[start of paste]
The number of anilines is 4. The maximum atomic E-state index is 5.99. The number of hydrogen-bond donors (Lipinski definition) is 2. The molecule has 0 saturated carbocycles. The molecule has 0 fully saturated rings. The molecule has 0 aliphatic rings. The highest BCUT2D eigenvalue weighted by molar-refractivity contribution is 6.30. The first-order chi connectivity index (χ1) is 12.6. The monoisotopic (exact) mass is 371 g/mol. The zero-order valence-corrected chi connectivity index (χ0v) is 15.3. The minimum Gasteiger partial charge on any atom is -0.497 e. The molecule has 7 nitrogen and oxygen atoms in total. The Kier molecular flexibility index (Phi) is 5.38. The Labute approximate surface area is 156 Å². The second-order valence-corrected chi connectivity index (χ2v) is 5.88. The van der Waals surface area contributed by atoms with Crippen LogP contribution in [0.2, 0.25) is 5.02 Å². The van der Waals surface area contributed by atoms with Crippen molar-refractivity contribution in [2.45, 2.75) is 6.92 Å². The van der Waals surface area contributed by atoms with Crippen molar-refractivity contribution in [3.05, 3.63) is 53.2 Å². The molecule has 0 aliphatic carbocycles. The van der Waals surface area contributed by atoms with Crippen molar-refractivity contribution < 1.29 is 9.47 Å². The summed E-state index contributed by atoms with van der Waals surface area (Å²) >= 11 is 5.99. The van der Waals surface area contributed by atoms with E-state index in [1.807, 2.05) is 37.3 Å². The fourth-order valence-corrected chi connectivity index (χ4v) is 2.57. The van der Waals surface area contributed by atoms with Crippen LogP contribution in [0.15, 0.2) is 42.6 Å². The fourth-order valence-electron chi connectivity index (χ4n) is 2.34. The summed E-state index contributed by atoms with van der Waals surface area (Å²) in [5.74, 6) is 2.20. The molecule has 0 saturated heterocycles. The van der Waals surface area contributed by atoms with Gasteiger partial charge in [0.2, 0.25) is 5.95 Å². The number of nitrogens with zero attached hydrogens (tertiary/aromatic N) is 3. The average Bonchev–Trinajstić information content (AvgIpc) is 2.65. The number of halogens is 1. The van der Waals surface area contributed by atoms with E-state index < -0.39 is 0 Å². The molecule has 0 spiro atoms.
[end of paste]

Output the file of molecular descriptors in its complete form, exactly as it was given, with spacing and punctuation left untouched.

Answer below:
The number of anilines is 4. The maximum atomic E-state index is 5.99. The number of hydrogen-bond donors (Lipinski definition) is 2. The molecule has 0 saturated carbocycles. The molecule has 0 fully saturated rings. The molecule has 0 aliphatic rings. The highest BCUT2D eigenvalue weighted by molar-refractivity contribution is 6.30. The first-order chi connectivity index (χ1) is 12.6. The monoisotopic (exact) mass is 371 g/mol. The zero-order valence-corrected chi connectivity index (χ0v) is 15.3. The minimum Gasteiger partial charge on any atom is -0.497 e. The molecule has 7 nitrogen and oxygen atoms in total. The Kier molecular flexibility index (Phi) is 5.38. The Labute approximate surface area is 156 Å². The second-order valence-corrected chi connectivity index (χ2v) is 5.88. The van der Waals surface area contributed by atoms with Crippen LogP contribution in [0.2, 0.25) is 5.02 Å². The van der Waals surface area contributed by atoms with Crippen molar-refractivity contribution in [2.45, 2.75) is 6.92 Å². The van der Waals surface area contributed by atoms with Crippen molar-refractivity contribution in [3.05, 3.63) is 53.2 Å². The molecule has 0 aliphatic carbocycles. The van der Waals surface area contributed by atoms with Crippen molar-refractivity contribution < 1.29 is 9.47 Å². The summed E-state index contributed by atoms with van der Waals surface area (Å²) >= 11 is 5.99. The van der Waals surface area contributed by atoms with E-state index in [1.807, 2.05) is 37.3 Å². The fourth-order valence-corrected chi connectivity index (χ4v) is 2.57. The van der Waals surface area contributed by atoms with Crippen LogP contribution in [0.15, 0.2) is 42.6 Å². The fourth-order valence-electron chi connectivity index (χ4n) is 2.34. The summed E-state index contributed by atoms with van der Waals surface area (Å²) in [5.74, 6) is 2.20. The molecule has 0 saturated heterocycles. The van der Waals surface area contributed by atoms with Gasteiger partial charge in [0.2, 0.25) is 5.95 Å². The number of nitrogens with zero attached hydrogens (tertiary/aromatic N) is 3. The average Bonchev–Trinajstić information content (AvgIpc) is 2.65. The number of halogens is 1. The van der Waals surface area contributed by atoms with E-state index < -0.39 is 0 Å². The molecule has 0 spiro atoms.